|Posted by nationalforestlawblog on March 3, 2011 at 7:33 PM|
The Forest Service published this press release recognizing the 100th Anniversary of the Weeks Act. The Weeks Act is responsible for creation of the National Forests in the Eastern United States. It was passed by the US Congress on 1 March 1911 in the United States. The law, introduced by Congressman John W. Weeks, authorized the Secretary of Agriculture to "Examine, locate and recommend for purchase ... such lands within the watersheds of navigable streams as ... may be necessary to the regulation of flow of navigable streams...." The Act further allowed for lands so acquired to be preserved and maintained as national forests. Prior to this time, on 1 February 1905, control over the forest reserves had been transferred from the General Land Office of the Department of the Interior to the Department of Agriculture. Responsibility for these lands was given to Chief Forester Gifford Pinchot. With these lands he gained the power to issue permits for water power development on National Forests. The Weeks Act appropriated $9 million to purchase 6 million acres (24,000 km2) of land in the eastern United States.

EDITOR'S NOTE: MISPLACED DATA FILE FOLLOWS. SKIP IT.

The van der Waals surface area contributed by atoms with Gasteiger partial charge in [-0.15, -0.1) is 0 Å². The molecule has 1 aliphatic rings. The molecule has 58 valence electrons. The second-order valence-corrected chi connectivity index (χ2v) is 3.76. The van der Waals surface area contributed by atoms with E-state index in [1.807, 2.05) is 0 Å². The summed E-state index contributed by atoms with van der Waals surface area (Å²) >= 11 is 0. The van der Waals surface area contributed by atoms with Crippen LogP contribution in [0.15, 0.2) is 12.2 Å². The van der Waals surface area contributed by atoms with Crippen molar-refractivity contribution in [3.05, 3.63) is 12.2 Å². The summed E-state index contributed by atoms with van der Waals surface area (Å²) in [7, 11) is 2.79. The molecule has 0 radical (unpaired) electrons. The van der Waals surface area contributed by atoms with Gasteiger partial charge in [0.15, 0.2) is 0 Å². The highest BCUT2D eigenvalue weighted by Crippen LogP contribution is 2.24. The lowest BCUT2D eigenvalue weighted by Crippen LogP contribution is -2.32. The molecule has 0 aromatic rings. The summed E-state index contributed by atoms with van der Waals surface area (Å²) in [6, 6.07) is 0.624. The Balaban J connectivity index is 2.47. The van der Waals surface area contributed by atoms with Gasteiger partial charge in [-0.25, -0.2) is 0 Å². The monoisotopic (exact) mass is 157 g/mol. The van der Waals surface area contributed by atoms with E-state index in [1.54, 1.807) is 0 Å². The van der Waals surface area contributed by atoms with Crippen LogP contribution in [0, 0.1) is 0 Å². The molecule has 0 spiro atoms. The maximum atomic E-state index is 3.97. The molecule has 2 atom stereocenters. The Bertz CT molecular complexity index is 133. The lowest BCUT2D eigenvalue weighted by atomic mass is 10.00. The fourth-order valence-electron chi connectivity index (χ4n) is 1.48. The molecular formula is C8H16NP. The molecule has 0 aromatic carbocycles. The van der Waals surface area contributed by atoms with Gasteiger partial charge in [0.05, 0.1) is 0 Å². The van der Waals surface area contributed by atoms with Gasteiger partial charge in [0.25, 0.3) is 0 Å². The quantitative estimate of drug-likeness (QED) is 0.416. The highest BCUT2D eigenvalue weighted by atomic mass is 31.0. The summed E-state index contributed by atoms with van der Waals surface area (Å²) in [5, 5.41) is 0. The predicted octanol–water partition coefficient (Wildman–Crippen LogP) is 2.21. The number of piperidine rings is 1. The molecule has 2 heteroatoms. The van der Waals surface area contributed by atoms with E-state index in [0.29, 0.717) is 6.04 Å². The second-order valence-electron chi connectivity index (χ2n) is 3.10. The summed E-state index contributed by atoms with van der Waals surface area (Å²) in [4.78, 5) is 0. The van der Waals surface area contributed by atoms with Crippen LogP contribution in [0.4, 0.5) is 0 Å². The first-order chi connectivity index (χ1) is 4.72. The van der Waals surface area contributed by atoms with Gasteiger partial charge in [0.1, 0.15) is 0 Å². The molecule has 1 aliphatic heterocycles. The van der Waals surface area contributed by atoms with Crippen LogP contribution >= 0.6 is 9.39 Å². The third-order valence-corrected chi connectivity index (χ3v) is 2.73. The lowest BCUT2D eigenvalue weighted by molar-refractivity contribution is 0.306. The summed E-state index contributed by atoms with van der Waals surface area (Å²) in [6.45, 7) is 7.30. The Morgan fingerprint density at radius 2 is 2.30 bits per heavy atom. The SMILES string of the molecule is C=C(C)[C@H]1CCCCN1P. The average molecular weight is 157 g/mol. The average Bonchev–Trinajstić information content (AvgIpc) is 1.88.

The Act also provided for cooperation in fire control between federal and state authorities. The fire season of 1910 greatly influenced this legislation because it raised havoc across the western United States, especially in the state of Idaho where fires killed 85 people (72 of them firefighters), burned more than 3 million acres (12,000 km2) and destroyed an estimated 8,000,000,000 board feet (19,000,000 m3) of timber and put the US Forest Service 1.1 million dollars in debt.
The Weeks Act was originally intended for purchase of eastern lands, but later western lands were acquired under the Weeks Act. It was substantially expanded and modified by the Clarke-McNary Act in 1924.
Major national forest that were formed under the weeks act are, White Mountains National Forest,Green Mountain National Forest, Pisgah National Forest, Pisgah National Forest, George Washington National Forest, and Ottawa National Forest.